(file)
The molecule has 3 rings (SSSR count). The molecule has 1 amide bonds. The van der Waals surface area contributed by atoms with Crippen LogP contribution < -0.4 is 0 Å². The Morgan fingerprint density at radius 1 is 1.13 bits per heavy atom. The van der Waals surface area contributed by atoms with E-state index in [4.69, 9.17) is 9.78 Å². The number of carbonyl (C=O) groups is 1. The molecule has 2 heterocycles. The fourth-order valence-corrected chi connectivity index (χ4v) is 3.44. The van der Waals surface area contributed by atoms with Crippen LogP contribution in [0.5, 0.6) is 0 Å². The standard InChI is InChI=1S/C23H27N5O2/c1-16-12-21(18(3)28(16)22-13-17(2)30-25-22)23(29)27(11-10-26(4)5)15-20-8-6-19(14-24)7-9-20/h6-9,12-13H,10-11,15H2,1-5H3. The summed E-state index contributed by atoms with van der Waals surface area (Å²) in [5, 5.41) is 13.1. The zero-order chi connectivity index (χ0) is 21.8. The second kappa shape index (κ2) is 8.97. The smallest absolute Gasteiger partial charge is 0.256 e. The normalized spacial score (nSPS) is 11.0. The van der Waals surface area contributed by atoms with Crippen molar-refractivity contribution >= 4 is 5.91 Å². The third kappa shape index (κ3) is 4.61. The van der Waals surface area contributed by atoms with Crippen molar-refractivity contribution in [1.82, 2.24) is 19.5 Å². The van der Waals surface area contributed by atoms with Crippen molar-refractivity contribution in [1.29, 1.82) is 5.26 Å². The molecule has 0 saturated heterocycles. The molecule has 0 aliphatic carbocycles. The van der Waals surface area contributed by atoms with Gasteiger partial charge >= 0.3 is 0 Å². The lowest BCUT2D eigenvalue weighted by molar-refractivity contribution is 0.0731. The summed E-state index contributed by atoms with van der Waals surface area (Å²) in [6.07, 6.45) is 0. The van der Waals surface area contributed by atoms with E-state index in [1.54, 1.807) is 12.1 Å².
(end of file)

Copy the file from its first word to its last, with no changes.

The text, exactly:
The molecule has 3 rings (SSSR count). The molecule has 1 amide bonds. The van der Waals surface area contributed by atoms with Crippen LogP contribution < -0.4 is 0 Å². The Morgan fingerprint density at radius 1 is 1.13 bits per heavy atom. The van der Waals surface area contributed by atoms with E-state index in [4.69, 9.17) is 9.78 Å². The number of carbonyl (C=O) groups is 1. The molecule has 2 heterocycles. The fourth-order valence-corrected chi connectivity index (χ4v) is 3.44. The van der Waals surface area contributed by atoms with Crippen LogP contribution in [0.5, 0.6) is 0 Å². The standard InChI is InChI=1S/C23H27N5O2/c1-16-12-21(18(3)28(16)22-13-17(2)30-25-22)23(29)27(11-10-26(4)5)15-20-8-6-19(14-24)7-9-20/h6-9,12-13H,10-11,15H2,1-5H3. The summed E-state index contributed by atoms with van der Waals surface area (Å²) in [5, 5.41) is 13.1. The zero-order chi connectivity index (χ0) is 21.8. The second kappa shape index (κ2) is 8.97. The smallest absolute Gasteiger partial charge is 0.256 e. The normalized spacial score (nSPS) is 11.0. The van der Waals surface area contributed by atoms with Crippen molar-refractivity contribution >= 4 is 5.91 Å². The third kappa shape index (κ3) is 4.61. The van der Waals surface area contributed by atoms with Crippen molar-refractivity contribution in [1.82, 2.24) is 19.5 Å². The van der Waals surface area contributed by atoms with Crippen molar-refractivity contribution in [1.29, 1.82) is 5.26 Å². The molecule has 0 saturated heterocycles. The molecule has 0 aliphatic carbocycles. The van der Waals surface area contributed by atoms with Gasteiger partial charge >= 0.3 is 0 Å². The lowest BCUT2D eigenvalue weighted by molar-refractivity contribution is 0.0731. The summed E-state index contributed by atoms with van der Waals surface area (Å²) in [6.07, 6.45) is 0. The van der Waals surface area contributed by atoms with E-state index in [1.54, 1.807) is 12.1 Å².